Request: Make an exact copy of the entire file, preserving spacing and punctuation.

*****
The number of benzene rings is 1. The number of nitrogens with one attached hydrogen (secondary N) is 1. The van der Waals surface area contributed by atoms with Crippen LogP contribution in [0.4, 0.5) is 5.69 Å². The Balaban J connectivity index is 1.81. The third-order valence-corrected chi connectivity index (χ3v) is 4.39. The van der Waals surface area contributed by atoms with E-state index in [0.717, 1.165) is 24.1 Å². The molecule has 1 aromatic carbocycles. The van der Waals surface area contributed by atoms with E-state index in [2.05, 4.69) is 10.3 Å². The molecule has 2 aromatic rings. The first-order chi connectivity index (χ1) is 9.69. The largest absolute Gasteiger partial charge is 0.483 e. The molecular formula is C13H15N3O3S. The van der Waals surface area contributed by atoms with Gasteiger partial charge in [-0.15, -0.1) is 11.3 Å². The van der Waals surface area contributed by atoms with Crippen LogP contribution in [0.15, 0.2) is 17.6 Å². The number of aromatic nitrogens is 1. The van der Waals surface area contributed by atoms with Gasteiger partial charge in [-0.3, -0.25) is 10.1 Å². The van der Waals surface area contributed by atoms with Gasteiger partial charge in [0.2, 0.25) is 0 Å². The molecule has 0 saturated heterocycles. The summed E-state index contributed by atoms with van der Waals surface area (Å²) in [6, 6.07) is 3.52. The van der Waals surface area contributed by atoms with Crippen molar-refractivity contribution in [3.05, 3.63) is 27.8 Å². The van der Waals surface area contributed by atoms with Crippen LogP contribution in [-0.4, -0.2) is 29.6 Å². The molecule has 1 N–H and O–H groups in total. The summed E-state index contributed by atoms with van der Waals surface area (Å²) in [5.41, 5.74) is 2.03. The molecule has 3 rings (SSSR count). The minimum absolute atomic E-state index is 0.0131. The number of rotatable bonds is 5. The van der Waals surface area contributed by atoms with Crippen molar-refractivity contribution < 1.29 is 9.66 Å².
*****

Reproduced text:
The number of benzene rings is 1. The number of nitrogens with one attached hydrogen (secondary N) is 1. The van der Waals surface area contributed by atoms with Crippen LogP contribution in [0.4, 0.5) is 5.69 Å². The Balaban J connectivity index is 1.81. The third-order valence-corrected chi connectivity index (χ3v) is 4.39. The van der Waals surface area contributed by atoms with E-state index in [0.717, 1.165) is 24.1 Å². The molecule has 1 aromatic carbocycles. The van der Waals surface area contributed by atoms with E-state index in [2.05, 4.69) is 10.3 Å². The molecule has 2 aromatic rings. The first-order chi connectivity index (χ1) is 9.69. The largest absolute Gasteiger partial charge is 0.483 e. The molecular formula is C13H15N3O3S. The van der Waals surface area contributed by atoms with Gasteiger partial charge in [-0.15, -0.1) is 11.3 Å². The van der Waals surface area contributed by atoms with Crippen LogP contribution in [0.15, 0.2) is 17.6 Å². The number of aromatic nitrogens is 1. The van der Waals surface area contributed by atoms with Gasteiger partial charge in [-0.3, -0.25) is 10.1 Å². The van der Waals surface area contributed by atoms with Gasteiger partial charge in [0.2, 0.25) is 0 Å². The molecule has 0 saturated heterocycles. The summed E-state index contributed by atoms with van der Waals surface area (Å²) in [6, 6.07) is 3.52. The van der Waals surface area contributed by atoms with Crippen molar-refractivity contribution in [3.05, 3.63) is 27.8 Å². The van der Waals surface area contributed by atoms with Crippen LogP contribution in [-0.4, -0.2) is 29.6 Å². The molecule has 1 N–H and O–H groups in total. The summed E-state index contributed by atoms with van der Waals surface area (Å²) in [5.41, 5.74) is 2.03. The molecule has 3 rings (SSSR count). The minimum absolute atomic E-state index is 0.0131. The number of rotatable bonds is 5. The van der Waals surface area contributed by atoms with Crippen molar-refractivity contribution < 1.29 is 9.66 Å².